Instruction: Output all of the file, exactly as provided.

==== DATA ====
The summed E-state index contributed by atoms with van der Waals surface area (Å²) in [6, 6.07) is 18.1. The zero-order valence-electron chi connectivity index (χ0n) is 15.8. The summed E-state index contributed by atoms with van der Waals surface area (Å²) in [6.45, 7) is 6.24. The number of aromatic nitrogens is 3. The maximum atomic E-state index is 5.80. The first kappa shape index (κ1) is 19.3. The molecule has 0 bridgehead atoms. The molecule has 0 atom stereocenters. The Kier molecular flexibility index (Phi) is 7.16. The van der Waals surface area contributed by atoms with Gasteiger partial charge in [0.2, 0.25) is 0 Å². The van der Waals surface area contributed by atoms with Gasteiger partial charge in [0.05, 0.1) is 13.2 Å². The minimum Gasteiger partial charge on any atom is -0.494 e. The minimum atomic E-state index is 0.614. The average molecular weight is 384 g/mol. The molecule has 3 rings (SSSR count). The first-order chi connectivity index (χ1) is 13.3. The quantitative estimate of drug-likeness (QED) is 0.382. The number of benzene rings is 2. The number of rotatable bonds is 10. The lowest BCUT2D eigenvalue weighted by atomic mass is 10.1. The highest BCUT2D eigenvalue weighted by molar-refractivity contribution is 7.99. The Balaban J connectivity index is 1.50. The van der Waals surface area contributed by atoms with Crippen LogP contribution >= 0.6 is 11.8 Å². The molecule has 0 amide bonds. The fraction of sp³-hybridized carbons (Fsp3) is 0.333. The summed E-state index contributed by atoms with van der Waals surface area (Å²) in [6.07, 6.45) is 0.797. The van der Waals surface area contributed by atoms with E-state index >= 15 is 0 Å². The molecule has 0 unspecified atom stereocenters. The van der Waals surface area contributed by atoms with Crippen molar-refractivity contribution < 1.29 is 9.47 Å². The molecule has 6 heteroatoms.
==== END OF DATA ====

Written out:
The summed E-state index contributed by atoms with van der Waals surface area (Å²) in [6, 6.07) is 18.1. The zero-order valence-electron chi connectivity index (χ0n) is 15.8. The summed E-state index contributed by atoms with van der Waals surface area (Å²) in [6.45, 7) is 6.24. The number of aromatic nitrogens is 3. The maximum atomic E-state index is 5.80. The first kappa shape index (κ1) is 19.3. The molecule has 0 bridgehead atoms. The molecule has 0 atom stereocenters. The Kier molecular flexibility index (Phi) is 7.16. The van der Waals surface area contributed by atoms with Gasteiger partial charge in [0.2, 0.25) is 0 Å². The van der Waals surface area contributed by atoms with Gasteiger partial charge in [0.05, 0.1) is 13.2 Å². The minimum Gasteiger partial charge on any atom is -0.494 e. The minimum atomic E-state index is 0.614. The average molecular weight is 384 g/mol. The molecule has 3 rings (SSSR count). The first-order chi connectivity index (χ1) is 13.3. The quantitative estimate of drug-likeness (QED) is 0.382. The number of benzene rings is 2. The number of rotatable bonds is 10. The lowest BCUT2D eigenvalue weighted by atomic mass is 10.1. The highest BCUT2D eigenvalue weighted by molar-refractivity contribution is 7.99. The Balaban J connectivity index is 1.50. The van der Waals surface area contributed by atoms with Crippen LogP contribution >= 0.6 is 11.8 Å². The molecule has 0 amide bonds. The fraction of sp³-hybridized carbons (Fsp3) is 0.333. The summed E-state index contributed by atoms with van der Waals surface area (Å²) in [6.07, 6.45) is 0.797. The van der Waals surface area contributed by atoms with E-state index >= 15 is 0 Å². The molecule has 0 unspecified atom stereocenters. The van der Waals surface area contributed by atoms with Crippen molar-refractivity contribution < 1.29 is 9.47 Å². The molecule has 6 heteroatoms.